Tour an Upper East Side Apartment with Striking Color
Creating the right home for a young family in New York City can be a tricky affair. After a first child is born, another (or more) often follows, along with the inevitable accumulation of stuff. Nearly round the clock, it seems, clothing needs to be hung or folded, sports equipment stored, and housewares put back on shelves or in closets, all in an effort to maintain a semblance of order among the chaos. Which is why an interior decorator is often called on to run interference.
Phillip Thomas, a neatnik designer and born-and-bred New Yorker, understands the challenges a hectic urban lifestyle can pose to a modern family. “I grew up in a very traditional, beautiful house, and my mother and I were always decorating it,” says Thomas, a self-professed “borough brat” who earned a degree from the New York School of Interior Design and trained under decorator Tony Ingrao before launching his own firm in 2011. Who better to devise a safe haven for a couple and their two young children in their brand-new Manhattan home?
The clients rang up Thomas after they bought a three-bedroom, three-bath apartment in a stately brick building on the Upper East Side. In their previous digs, they had been bursting at the seams, and although the new place was not huge, at 2,100 square feet, it came with a workable layout that could accommodate a family of four. “It had a great floor plan,” Thomas recounts, “but I wanted to achieve the right sight lines from room to room.”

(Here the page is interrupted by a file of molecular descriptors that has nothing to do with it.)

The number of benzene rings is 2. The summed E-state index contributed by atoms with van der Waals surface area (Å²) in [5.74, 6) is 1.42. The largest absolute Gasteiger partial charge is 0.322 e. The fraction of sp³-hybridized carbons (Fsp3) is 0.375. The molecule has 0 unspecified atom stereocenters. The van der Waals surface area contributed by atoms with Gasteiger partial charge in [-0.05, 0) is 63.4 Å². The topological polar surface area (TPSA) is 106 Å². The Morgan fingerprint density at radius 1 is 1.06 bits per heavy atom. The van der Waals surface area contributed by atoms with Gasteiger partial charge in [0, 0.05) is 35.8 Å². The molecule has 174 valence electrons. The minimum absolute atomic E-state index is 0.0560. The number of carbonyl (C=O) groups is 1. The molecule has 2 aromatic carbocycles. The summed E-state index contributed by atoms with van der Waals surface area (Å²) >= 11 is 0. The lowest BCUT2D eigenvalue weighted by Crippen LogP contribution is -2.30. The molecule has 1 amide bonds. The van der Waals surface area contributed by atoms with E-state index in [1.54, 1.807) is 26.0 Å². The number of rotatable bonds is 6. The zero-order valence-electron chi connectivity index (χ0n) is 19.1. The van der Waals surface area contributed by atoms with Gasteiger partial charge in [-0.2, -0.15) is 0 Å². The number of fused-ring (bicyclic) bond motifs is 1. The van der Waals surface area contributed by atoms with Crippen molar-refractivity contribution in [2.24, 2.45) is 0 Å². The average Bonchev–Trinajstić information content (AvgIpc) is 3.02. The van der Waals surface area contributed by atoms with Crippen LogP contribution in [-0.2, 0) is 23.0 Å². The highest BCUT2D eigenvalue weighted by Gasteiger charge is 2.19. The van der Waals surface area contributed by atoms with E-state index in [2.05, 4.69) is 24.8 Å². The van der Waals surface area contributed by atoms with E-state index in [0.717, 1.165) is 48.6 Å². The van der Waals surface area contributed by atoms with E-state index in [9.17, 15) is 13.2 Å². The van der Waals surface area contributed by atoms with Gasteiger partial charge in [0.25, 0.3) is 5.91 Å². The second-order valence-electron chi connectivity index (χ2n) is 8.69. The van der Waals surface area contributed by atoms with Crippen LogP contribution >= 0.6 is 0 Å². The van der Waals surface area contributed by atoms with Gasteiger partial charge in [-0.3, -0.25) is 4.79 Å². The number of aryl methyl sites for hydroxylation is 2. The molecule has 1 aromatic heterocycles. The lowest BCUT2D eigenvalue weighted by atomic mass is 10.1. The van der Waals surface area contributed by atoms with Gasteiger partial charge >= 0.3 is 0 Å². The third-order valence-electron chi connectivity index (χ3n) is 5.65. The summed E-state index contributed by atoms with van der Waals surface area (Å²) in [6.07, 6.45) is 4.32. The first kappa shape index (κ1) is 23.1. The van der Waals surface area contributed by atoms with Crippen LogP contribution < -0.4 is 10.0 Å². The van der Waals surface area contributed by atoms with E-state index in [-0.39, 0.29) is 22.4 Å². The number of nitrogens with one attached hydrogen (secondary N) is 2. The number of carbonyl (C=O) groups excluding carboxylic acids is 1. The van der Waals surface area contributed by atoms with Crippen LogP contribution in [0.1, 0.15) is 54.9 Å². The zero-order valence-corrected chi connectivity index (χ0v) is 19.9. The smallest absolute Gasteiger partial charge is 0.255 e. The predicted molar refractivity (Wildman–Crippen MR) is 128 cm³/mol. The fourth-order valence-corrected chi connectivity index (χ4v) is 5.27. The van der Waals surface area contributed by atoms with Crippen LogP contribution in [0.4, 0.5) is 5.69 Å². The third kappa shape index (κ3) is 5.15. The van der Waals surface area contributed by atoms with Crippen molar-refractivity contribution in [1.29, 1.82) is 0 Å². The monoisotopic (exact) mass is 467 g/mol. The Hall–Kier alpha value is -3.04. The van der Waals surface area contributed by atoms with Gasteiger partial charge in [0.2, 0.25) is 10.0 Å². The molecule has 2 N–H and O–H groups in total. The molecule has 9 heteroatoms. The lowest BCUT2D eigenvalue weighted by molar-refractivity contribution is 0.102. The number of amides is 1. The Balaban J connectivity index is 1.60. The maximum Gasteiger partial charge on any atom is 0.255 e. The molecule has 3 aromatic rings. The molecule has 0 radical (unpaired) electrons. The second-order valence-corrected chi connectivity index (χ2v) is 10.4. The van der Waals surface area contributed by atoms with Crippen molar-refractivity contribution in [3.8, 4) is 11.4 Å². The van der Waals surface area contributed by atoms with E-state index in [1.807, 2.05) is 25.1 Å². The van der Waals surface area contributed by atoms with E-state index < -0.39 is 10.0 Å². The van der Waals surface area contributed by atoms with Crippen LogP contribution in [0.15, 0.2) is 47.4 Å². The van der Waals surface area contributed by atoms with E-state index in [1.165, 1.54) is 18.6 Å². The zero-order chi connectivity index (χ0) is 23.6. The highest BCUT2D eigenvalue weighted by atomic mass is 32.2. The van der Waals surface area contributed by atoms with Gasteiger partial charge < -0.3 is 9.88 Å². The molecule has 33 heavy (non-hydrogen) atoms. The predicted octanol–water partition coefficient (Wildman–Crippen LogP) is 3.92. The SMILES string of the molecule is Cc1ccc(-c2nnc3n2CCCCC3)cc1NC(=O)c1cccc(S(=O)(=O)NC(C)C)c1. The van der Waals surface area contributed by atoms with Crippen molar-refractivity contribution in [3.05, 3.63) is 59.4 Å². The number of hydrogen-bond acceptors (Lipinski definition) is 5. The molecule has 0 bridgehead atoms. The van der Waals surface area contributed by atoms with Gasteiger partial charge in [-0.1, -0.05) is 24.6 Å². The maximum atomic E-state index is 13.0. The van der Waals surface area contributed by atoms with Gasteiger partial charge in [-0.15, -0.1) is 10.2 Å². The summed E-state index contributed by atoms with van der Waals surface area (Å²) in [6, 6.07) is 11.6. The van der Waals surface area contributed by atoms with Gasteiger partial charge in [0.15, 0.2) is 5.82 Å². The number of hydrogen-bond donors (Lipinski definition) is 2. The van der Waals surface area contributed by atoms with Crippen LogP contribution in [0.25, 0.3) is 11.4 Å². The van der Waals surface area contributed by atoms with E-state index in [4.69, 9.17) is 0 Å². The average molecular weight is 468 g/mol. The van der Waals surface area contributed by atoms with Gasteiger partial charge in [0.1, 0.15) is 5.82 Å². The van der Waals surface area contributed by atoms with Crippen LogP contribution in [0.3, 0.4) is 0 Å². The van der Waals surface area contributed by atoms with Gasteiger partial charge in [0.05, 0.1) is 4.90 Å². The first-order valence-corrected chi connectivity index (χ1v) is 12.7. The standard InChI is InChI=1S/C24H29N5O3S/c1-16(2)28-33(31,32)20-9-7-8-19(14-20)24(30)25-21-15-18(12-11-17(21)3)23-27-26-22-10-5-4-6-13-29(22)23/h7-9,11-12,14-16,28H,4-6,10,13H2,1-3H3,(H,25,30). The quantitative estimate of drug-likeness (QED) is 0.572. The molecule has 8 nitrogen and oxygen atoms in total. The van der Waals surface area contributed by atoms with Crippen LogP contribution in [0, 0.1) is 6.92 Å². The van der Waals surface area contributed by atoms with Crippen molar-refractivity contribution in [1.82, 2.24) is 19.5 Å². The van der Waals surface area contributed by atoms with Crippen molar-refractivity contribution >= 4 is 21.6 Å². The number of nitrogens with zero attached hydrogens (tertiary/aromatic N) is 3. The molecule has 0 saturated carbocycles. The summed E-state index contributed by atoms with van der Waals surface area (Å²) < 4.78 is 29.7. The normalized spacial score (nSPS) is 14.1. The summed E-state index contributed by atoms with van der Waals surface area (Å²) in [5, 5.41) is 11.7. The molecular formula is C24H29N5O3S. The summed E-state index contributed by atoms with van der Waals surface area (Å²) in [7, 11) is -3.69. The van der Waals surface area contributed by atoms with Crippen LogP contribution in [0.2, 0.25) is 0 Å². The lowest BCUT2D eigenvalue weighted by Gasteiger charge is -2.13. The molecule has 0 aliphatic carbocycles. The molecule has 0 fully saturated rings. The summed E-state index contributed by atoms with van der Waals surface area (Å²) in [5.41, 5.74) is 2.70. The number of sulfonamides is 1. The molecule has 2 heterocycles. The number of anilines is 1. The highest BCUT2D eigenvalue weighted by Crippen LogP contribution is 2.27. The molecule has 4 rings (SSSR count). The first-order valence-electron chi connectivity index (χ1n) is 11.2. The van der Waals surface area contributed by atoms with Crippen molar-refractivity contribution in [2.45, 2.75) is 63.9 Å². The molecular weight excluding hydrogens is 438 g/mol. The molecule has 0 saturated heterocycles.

A gut job ensued. Function (flow, lots of storage) was key, as was a warm environment. Absolutes included a family room, a powder room, and a home office. “The family has an energy that’s very colorful and enthusiastic,” Thomas says, “and that had to be reflected in the space.” Accordingly, Thomas incorporated bold colors throughout, such as a bright apple green in the living room and a chalky blue in the library, then reined them in with subtler prints and grass cloths.
Call it contemporary-meets-classic. “Even the most modern space is rooted in the past,” says the designer, who commissioned a dazzling custom chandelier that enhances, rather than overpowers, the warm, inviting dining room’s antique table and Lucite cane dining chairs. (“I wanted it to be substantial, but not dominate the space.”) Further statement-makers include an impressive collection of art, though Thomas cautions that “art should be art. It doesn’t necessarily need to match the interiors.” The clients, he adds, were fully involved in the process, “refining things further and creating specific schemes for each room as we went along. It’s so much fun to look at where you start with a client, and then see where you end up.”
A version of this article appeared in the April 2016 issue of NYC&G (New York Cottages & Gardens) with the headline: Modern Classic.